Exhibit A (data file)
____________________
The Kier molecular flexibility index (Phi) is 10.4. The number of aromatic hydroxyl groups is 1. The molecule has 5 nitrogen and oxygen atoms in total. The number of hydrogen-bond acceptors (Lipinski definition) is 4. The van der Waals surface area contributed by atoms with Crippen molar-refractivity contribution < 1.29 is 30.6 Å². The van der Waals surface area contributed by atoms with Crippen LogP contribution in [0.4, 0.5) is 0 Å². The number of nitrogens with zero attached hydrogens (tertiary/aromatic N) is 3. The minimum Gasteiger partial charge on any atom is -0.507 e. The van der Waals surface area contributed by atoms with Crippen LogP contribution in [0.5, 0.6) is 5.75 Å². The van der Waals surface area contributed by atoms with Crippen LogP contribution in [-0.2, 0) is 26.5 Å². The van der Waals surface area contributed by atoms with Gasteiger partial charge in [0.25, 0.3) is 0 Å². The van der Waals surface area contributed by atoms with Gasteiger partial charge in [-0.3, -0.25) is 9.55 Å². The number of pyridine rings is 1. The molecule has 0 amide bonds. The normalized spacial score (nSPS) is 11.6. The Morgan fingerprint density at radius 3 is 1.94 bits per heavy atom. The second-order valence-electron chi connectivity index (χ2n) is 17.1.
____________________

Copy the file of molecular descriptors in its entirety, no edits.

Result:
The Kier molecular flexibility index (Phi) is 10.4. The number of aromatic hydroxyl groups is 1. The molecule has 5 nitrogen and oxygen atoms in total. The number of hydrogen-bond acceptors (Lipinski definition) is 4. The van der Waals surface area contributed by atoms with Crippen molar-refractivity contribution < 1.29 is 30.6 Å². The van der Waals surface area contributed by atoms with Crippen LogP contribution in [0.4, 0.5) is 0 Å². The number of nitrogens with zero attached hydrogens (tertiary/aromatic N) is 3. The minimum Gasteiger partial charge on any atom is -0.507 e. The van der Waals surface area contributed by atoms with Crippen LogP contribution in [0.5, 0.6) is 5.75 Å². The van der Waals surface area contributed by atoms with Crippen LogP contribution in [-0.2, 0) is 26.5 Å². The van der Waals surface area contributed by atoms with Gasteiger partial charge in [0.25, 0.3) is 0 Å². The van der Waals surface area contributed by atoms with Gasteiger partial charge in [-0.3, -0.25) is 9.55 Å². The number of pyridine rings is 1. The molecule has 0 amide bonds. The normalized spacial score (nSPS) is 11.6. The Morgan fingerprint density at radius 3 is 1.94 bits per heavy atom. The second-order valence-electron chi connectivity index (χ2n) is 17.1.